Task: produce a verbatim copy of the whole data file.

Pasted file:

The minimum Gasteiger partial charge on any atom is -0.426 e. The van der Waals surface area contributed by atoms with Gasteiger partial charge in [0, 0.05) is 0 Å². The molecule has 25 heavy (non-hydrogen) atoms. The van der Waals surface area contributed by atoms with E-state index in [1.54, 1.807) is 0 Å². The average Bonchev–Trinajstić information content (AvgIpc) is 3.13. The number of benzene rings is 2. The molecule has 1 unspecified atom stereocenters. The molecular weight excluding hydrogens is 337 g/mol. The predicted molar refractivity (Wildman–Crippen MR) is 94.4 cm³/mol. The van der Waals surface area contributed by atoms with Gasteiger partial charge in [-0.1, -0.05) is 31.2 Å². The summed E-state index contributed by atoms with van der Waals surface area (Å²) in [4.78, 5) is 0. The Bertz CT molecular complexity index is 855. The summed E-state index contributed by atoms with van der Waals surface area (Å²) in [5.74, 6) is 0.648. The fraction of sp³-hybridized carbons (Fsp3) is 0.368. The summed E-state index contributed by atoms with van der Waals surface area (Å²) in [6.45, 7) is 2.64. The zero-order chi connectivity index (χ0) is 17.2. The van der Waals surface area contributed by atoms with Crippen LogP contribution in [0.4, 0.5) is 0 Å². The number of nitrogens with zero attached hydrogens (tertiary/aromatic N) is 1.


The minimum Gasteiger partial charge on any atom is -0.426 e. The van der Waals surface area contributed by atoms with Gasteiger partial charge in [0, 0.05) is 0 Å². The molecule has 25 heavy (non-hydrogen) atoms. The van der Waals surface area contributed by atoms with E-state index in [1.54, 1.807) is 0 Å². The average Bonchev–Trinajstić information content (AvgIpc) is 3.13. The number of benzene rings is 2. The molecule has 1 unspecified atom stereocenters. The molecular weight excluding hydrogens is 337 g/mol. The predicted molar refractivity (Wildman–Crippen MR) is 94.4 cm³/mol. The van der Waals surface area contributed by atoms with Gasteiger partial charge in [-0.1, -0.05) is 31.2 Å². The summed E-state index contributed by atoms with van der Waals surface area (Å²) in [4.78, 5) is 0. The Bertz CT molecular complexity index is 855. The summed E-state index contributed by atoms with van der Waals surface area (Å²) in [5.74, 6) is 0.648. The fraction of sp³-hybridized carbons (Fsp3) is 0.368. The summed E-state index contributed by atoms with van der Waals surface area (Å²) in [6.45, 7) is 2.64. The zero-order chi connectivity index (χ0) is 17.2. The van der Waals surface area contributed by atoms with Crippen LogP contribution in [0.4, 0.5) is 0 Å². The number of nitrogens with zero attached hydrogens (tertiary/aromatic N) is 1.